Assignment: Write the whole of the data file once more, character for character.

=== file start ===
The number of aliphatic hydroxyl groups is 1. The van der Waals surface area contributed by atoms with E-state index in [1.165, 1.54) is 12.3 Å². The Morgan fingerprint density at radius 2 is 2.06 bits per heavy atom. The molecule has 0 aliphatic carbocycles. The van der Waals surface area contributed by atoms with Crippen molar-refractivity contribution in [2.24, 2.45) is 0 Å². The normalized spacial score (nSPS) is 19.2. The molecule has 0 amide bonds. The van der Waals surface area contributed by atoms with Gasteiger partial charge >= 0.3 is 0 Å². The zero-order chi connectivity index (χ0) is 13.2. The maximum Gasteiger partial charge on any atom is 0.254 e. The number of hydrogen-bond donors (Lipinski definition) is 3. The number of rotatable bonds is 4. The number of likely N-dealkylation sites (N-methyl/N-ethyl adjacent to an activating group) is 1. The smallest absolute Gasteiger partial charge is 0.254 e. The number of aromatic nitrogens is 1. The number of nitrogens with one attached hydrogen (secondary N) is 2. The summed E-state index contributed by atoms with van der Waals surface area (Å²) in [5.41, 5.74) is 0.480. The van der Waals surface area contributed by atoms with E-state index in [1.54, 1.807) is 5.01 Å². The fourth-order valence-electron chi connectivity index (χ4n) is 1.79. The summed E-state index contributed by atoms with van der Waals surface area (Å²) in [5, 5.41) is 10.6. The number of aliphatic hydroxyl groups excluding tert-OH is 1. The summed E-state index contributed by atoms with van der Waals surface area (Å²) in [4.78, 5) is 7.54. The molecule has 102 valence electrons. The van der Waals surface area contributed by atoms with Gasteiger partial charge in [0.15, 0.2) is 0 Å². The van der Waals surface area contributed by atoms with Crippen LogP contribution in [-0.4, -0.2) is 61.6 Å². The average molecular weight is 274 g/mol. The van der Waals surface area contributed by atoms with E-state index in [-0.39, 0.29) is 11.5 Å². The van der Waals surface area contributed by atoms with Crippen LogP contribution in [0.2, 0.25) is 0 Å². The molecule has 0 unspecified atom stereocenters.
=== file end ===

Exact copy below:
The number of aliphatic hydroxyl groups is 1. The van der Waals surface area contributed by atoms with E-state index in [1.165, 1.54) is 12.3 Å². The Morgan fingerprint density at radius 2 is 2.06 bits per heavy atom. The molecule has 0 aliphatic carbocycles. The van der Waals surface area contributed by atoms with Crippen molar-refractivity contribution in [2.24, 2.45) is 0 Å². The normalized spacial score (nSPS) is 19.2. The molecule has 0 amide bonds. The van der Waals surface area contributed by atoms with Gasteiger partial charge >= 0.3 is 0 Å². The zero-order chi connectivity index (χ0) is 13.2. The maximum Gasteiger partial charge on any atom is 0.254 e. The number of hydrogen-bond donors (Lipinski definition) is 3. The number of rotatable bonds is 4. The number of likely N-dealkylation sites (N-methyl/N-ethyl adjacent to an activating group) is 1. The smallest absolute Gasteiger partial charge is 0.254 e. The number of aromatic nitrogens is 1. The number of nitrogens with one attached hydrogen (secondary N) is 2. The summed E-state index contributed by atoms with van der Waals surface area (Å²) in [5.41, 5.74) is 0.480. The van der Waals surface area contributed by atoms with E-state index in [1.54, 1.807) is 5.01 Å². The fourth-order valence-electron chi connectivity index (χ4n) is 1.79. The summed E-state index contributed by atoms with van der Waals surface area (Å²) in [5, 5.41) is 10.6. The number of aliphatic hydroxyl groups excluding tert-OH is 1. The summed E-state index contributed by atoms with van der Waals surface area (Å²) in [4.78, 5) is 7.54. The molecule has 102 valence electrons. The van der Waals surface area contributed by atoms with Gasteiger partial charge in [0.15, 0.2) is 0 Å². The van der Waals surface area contributed by atoms with Crippen LogP contribution in [-0.4, -0.2) is 61.6 Å². The average molecular weight is 274 g/mol. The van der Waals surface area contributed by atoms with E-state index in [-0.39, 0.29) is 11.5 Å². The van der Waals surface area contributed by atoms with Crippen LogP contribution in [0.2, 0.25) is 0 Å². The molecule has 0 unspecified atom stereocenters.